I promise you my sweet son and daughter, that you will never be left comfortless, that you are never alone in this life. Your Savior, your Lord, your King will take you by the hand and guide you through every.single.day. You must ask, you must seek, you must be strong, for the winds will howl and pain and sorrow come to all. In this life however, you will also experience profound joy and there is only ONE source…only HE.
Saturday, May 16, 2009
I visualized myself winning a writing competition; the first one I've ever entered. I was notified that I was a finalist and didn't exhale it seemed for a good five minutes. I could feel my character breathing out her history. I thought my story had legs and could run marathons. It must have sauntered casually to that finish line however, and others crossed it first, and second, and third...
My left hand is the conduit through with communication must steadily flow and somehow the space between my brain and said hand loses something in the translation, because I can very rarely SPEAK effectively. I'm married to a National debate champion and the mother to two offspring who talk circles around me, straight from the womb.
And yet, with paper and pen I'm alive and I can pretend...I can pretend I won. That I won the contest and that I walked up on a stage. That there was a microphone so imposing that it made me cross my bleary eyes which blocked the courteous clip clapping of the crowd that came to hear me read my words, my soul. That my children could see their mother achieve something, anything so that they too may know that they can hurdle their Everest.
I picture myself reading, nervous, tremulous diction and damp underarms, but lit up like Christmas morning. My best clothes, straightened hair, unshed tears, a hidden heart resurrected; crazy glued together and soaring into another time...another place...another life.
I WILL do what I dream to do because there is no choice. I was born to speak, though one has to read in order to hear what I'm really needing, yearning, crying to tell them. Someday I will succeed...and until then my left hand will not stop dog paddling through this ocean of words I need to flood my empty pages with.
Because I have a story to tell.
Monday, April 27, 2009
7:30 AM "What's for dinner?"
"It's breakfast time now CC."
8 AM "I want cake!"
"No CC, we can't have cake right now. How about cereal?"
"NO! I want ketchup and a 'poon."
9 AM (after a full breakfast of banana, strawberries, blueberries and Kix)
"What's for dinner?"
"We just ate CC!"
10AM "I want a nack!" (usually crackers)
11AM more crackers...
noon "What's for dinner?" (include a pb&j, apple pieces, string cheese and anything else she can think of)
RIGHT AFTER THIS..."I want a nack!"
"AHHH no it's naptime now"
3,4,5pm more of the same (in which she snacks on raisins, yogurt, fruit snacks, raviolis, anything I can think of and yes, even candy if I'm desperate...which I usually am)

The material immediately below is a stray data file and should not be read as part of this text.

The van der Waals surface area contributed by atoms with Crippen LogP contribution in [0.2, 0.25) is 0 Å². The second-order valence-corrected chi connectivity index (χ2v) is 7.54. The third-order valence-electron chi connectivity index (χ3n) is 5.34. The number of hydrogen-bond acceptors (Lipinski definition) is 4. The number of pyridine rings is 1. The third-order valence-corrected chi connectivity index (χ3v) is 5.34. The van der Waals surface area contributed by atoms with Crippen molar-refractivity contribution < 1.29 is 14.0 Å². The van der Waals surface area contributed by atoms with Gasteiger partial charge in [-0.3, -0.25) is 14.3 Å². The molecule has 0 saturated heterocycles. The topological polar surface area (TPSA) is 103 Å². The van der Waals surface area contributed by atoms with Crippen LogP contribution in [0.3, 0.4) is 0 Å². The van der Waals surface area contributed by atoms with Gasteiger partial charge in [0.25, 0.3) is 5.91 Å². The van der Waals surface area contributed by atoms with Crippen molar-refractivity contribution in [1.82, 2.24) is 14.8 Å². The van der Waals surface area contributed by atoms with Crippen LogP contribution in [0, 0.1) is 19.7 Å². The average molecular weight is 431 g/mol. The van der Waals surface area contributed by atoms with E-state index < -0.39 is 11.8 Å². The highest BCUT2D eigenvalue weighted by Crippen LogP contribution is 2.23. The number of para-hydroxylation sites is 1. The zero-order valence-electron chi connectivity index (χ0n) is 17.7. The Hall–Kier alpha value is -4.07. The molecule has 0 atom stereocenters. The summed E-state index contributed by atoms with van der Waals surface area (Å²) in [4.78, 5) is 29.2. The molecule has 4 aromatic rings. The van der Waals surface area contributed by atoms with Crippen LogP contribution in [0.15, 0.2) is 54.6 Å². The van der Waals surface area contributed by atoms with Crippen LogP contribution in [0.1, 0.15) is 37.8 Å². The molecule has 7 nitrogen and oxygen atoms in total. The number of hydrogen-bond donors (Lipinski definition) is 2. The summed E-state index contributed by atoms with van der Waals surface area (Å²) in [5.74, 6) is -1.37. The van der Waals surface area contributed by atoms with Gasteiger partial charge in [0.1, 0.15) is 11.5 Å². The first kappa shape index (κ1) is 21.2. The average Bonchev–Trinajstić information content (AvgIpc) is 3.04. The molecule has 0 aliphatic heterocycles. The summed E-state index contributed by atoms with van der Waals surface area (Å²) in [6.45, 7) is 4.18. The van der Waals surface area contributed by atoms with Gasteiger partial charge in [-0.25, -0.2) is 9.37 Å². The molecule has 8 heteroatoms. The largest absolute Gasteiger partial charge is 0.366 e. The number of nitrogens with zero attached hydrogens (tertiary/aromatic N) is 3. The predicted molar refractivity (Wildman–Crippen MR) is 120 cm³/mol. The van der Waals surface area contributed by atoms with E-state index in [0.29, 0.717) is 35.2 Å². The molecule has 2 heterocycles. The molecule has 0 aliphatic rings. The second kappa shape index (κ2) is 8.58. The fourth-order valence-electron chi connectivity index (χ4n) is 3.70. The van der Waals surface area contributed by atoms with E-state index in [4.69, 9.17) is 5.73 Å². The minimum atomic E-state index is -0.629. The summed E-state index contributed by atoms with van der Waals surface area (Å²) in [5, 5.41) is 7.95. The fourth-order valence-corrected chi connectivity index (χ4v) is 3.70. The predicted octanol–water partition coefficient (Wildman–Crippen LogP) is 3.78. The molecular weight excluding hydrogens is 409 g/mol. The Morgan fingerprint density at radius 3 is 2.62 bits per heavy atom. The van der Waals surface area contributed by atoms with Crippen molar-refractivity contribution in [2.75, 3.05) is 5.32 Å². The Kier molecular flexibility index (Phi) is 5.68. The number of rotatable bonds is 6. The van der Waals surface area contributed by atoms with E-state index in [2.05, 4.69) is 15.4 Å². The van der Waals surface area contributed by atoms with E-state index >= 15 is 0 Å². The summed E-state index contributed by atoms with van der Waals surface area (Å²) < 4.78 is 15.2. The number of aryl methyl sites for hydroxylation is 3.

5pm dinner time
6&7PM "I want dinner!!" followed by a glass of milk and a final snack and bedtime...
So I ask you? Is it boredom, is it an emotional attachment to food at age 2? Is it a toddler's cries for her mother's attention through food, is it a tapeworm, or does she simply like to see the nervous twitch I've developed whenever I hear the words "dinner" or "nack" in which I close my eyes while holding my head and weeping followed by a gnashing of teeth??????
But, I digress from the real reason for this post:
Friday was my baby's birthday. The girl with the flash and sparkle, the Himalayan personality. Who gets the joke, who will say "now that's funny!" after SHE says something. Who loves adventure, who sings herself to sleep and awake, and sings herself into the spotlight. Who has a lioness temper with a dollop of grizzly bear, and who will cry at the very sight of human suffering of any kind. Whose eyes illuminate the canvas of her soul...and she's a masterpiece.
I adore you, Cecilia.
Friday, April 17, 2009
I never wanted to grow up.
I was not the child who yearned to be a teenager or the teenager who dreamed of adulthood. I was the child who thought I would always be a child. The teenager who didn’t know WHAT had happened to me and missed childhood. The adult who didn’t understand how 21 turned into 22 so quickly. I will be the 80 year old who calls my friends and says “Hey girls.”
Now just for the record, I LOVE being a wife and mother. I just still find it hard to believe that I am THE wife and mother. I still look in the mirror and can’t fathom who this grown up is staring back at me.
I relate extremely well to children and yes, even teenagers too (though sometimes I am terrified :) I guess it makes sense if I still think I’m one of them. No, it’s not like I’m trying to relive the “glory days” of high school. Far from it. I moved around so much growing up, I wonder if I just scattered the ashes of my childhood onto too many places. Every new move forced me to grow up just a little faster. New girl better fit in quickly if she wants to survive. Be one of us, be who we want you to be or you’ll be all alone. Part of me had to perish with every step into every new school. I didn’t have the sense of self to save my drowning soul.